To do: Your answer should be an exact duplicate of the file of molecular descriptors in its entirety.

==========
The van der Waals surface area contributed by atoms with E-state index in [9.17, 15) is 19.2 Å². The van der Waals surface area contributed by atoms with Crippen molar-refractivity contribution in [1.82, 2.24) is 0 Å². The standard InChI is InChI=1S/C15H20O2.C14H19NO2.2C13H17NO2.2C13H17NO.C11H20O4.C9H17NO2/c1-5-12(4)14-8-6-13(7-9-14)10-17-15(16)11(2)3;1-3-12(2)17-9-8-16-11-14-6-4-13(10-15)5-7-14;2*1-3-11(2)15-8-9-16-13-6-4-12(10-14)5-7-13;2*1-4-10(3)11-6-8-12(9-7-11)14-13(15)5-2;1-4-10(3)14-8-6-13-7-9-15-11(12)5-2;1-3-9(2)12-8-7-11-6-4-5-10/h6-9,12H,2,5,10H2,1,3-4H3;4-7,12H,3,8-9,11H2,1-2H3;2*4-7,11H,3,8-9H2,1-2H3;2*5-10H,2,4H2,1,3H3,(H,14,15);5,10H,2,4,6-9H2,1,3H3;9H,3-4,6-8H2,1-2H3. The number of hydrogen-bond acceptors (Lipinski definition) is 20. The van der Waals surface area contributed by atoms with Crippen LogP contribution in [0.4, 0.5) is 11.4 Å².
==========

The van der Waals surface area contributed by atoms with E-state index in [9.17, 15) is 19.2 Å². The van der Waals surface area contributed by atoms with Crippen molar-refractivity contribution in [1.82, 2.24) is 0 Å². The standard InChI is InChI=1S/C15H20O2.C14H19NO2.2C13H17NO2.2C13H17NO.C11H20O4.C9H17NO2/c1-5-12(4)14-8-6-13(7-9-14)10-17-15(16)11(2)3;1-3-12(2)17-9-8-16-11-14-6-4-13(10-15)5-7-14;2*1-3-11(2)15-8-9-16-13-6-4-12(10-14)5-7-13;2*1-4-10(3)11-6-8-12(9-7-11)14-13(15)5-2;1-4-10(3)14-8-6-13-7-9-15-11(12)5-2;1-3-9(2)12-8-7-11-6-4-5-10/h6-9,12H,2,5,10H2,1,3-4H3;4-7,12H,3,8-9,11H2,1-2H3;2*4-7,11H,3,8-9H2,1-2H3;2*5-10H,2,4H2,1,3H3,(H,14,15);5,10H,2,4,6-9H2,1,3H3;9H,3-4,6-8H2,1-2H3. The number of hydrogen-bond acceptors (Lipinski definition) is 20. The van der Waals surface area contributed by atoms with Crippen LogP contribution in [0.4, 0.5) is 11.4 Å².